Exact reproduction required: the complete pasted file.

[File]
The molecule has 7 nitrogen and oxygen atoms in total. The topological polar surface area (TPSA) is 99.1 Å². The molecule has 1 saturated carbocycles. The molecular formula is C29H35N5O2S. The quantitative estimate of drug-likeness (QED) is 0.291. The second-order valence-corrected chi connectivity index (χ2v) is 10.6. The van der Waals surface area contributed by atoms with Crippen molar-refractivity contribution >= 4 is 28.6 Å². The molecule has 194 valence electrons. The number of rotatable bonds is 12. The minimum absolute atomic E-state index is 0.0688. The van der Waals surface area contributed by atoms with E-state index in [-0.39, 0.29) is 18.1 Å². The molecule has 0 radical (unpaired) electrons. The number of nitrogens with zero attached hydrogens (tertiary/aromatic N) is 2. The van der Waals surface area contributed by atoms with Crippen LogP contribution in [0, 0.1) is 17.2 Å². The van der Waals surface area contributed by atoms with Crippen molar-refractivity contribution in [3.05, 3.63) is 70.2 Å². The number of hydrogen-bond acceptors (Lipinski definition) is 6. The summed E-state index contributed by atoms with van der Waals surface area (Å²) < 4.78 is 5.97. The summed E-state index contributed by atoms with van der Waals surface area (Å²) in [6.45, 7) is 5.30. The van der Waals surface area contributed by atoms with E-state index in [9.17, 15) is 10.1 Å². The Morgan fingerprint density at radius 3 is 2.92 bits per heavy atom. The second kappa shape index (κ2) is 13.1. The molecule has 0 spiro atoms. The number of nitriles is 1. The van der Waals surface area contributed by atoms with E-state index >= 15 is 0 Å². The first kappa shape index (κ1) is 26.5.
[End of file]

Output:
The molecule has 7 nitrogen and oxygen atoms in total. The topological polar surface area (TPSA) is 99.1 Å². The molecule has 1 saturated carbocycles. The molecular formula is C29H35N5O2S. The quantitative estimate of drug-likeness (QED) is 0.291. The second-order valence-corrected chi connectivity index (χ2v) is 10.6. The van der Waals surface area contributed by atoms with Crippen molar-refractivity contribution >= 4 is 28.6 Å². The molecule has 194 valence electrons. The number of rotatable bonds is 12. The minimum absolute atomic E-state index is 0.0688. The van der Waals surface area contributed by atoms with E-state index in [-0.39, 0.29) is 18.1 Å². The molecule has 0 radical (unpaired) electrons. The number of nitrogens with zero attached hydrogens (tertiary/aromatic N) is 2. The van der Waals surface area contributed by atoms with Crippen LogP contribution in [0, 0.1) is 17.2 Å². The van der Waals surface area contributed by atoms with Crippen molar-refractivity contribution in [3.05, 3.63) is 70.2 Å². The number of hydrogen-bond acceptors (Lipinski definition) is 6. The summed E-state index contributed by atoms with van der Waals surface area (Å²) < 4.78 is 5.97. The summed E-state index contributed by atoms with van der Waals surface area (Å²) in [6.45, 7) is 5.30. The van der Waals surface area contributed by atoms with E-state index in [9.17, 15) is 10.1 Å². The Morgan fingerprint density at radius 3 is 2.92 bits per heavy atom. The second kappa shape index (κ2) is 13.1. The molecule has 0 spiro atoms. The number of nitriles is 1. The van der Waals surface area contributed by atoms with E-state index >= 15 is 0 Å². The first kappa shape index (κ1) is 26.5.